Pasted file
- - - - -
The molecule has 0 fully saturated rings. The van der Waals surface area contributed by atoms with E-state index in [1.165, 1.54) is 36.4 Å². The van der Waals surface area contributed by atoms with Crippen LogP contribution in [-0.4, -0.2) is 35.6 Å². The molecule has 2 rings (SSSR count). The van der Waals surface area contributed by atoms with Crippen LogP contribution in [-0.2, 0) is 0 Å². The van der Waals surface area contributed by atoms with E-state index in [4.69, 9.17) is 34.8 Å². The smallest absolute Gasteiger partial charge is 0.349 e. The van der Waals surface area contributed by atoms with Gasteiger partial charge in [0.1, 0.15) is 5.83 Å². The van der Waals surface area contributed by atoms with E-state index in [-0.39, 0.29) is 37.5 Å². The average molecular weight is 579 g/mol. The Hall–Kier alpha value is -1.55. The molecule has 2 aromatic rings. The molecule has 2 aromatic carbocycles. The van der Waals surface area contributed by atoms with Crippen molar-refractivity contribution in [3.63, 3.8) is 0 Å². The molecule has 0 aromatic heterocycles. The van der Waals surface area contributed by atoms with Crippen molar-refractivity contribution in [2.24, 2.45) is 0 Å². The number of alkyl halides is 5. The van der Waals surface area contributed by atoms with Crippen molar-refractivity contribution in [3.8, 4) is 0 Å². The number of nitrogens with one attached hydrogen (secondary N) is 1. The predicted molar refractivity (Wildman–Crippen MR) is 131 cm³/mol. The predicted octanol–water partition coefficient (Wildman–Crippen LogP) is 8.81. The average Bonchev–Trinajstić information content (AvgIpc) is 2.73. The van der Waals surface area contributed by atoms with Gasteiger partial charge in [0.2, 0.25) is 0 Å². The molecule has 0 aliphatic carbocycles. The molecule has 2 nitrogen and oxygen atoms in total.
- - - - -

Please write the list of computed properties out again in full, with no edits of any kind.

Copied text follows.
The molecule has 0 fully saturated rings. The van der Waals surface area contributed by atoms with E-state index in [1.165, 1.54) is 36.4 Å². The van der Waals surface area contributed by atoms with Crippen LogP contribution in [-0.4, -0.2) is 35.6 Å². The molecule has 2 rings (SSSR count). The van der Waals surface area contributed by atoms with Crippen LogP contribution in [-0.2, 0) is 0 Å². The van der Waals surface area contributed by atoms with E-state index in [4.69, 9.17) is 34.8 Å². The smallest absolute Gasteiger partial charge is 0.349 e. The van der Waals surface area contributed by atoms with Gasteiger partial charge in [0.1, 0.15) is 5.83 Å². The van der Waals surface area contributed by atoms with E-state index in [-0.39, 0.29) is 37.5 Å². The average molecular weight is 579 g/mol. The Hall–Kier alpha value is -1.55. The molecule has 2 aromatic rings. The molecule has 2 aromatic carbocycles. The van der Waals surface area contributed by atoms with Crippen molar-refractivity contribution in [3.63, 3.8) is 0 Å². The molecule has 0 aromatic heterocycles. The van der Waals surface area contributed by atoms with Crippen molar-refractivity contribution in [2.24, 2.45) is 0 Å². The number of alkyl halides is 5. The van der Waals surface area contributed by atoms with Crippen molar-refractivity contribution in [3.8, 4) is 0 Å². The number of nitrogens with one attached hydrogen (secondary N) is 1. The predicted molar refractivity (Wildman–Crippen MR) is 131 cm³/mol. The predicted octanol–water partition coefficient (Wildman–Crippen LogP) is 8.81. The average Bonchev–Trinajstić information content (AvgIpc) is 2.73. The van der Waals surface area contributed by atoms with Gasteiger partial charge in [0.2, 0.25) is 0 Å². The molecule has 0 aliphatic carbocycles. The molecule has 2 nitrogen and oxygen atoms in total.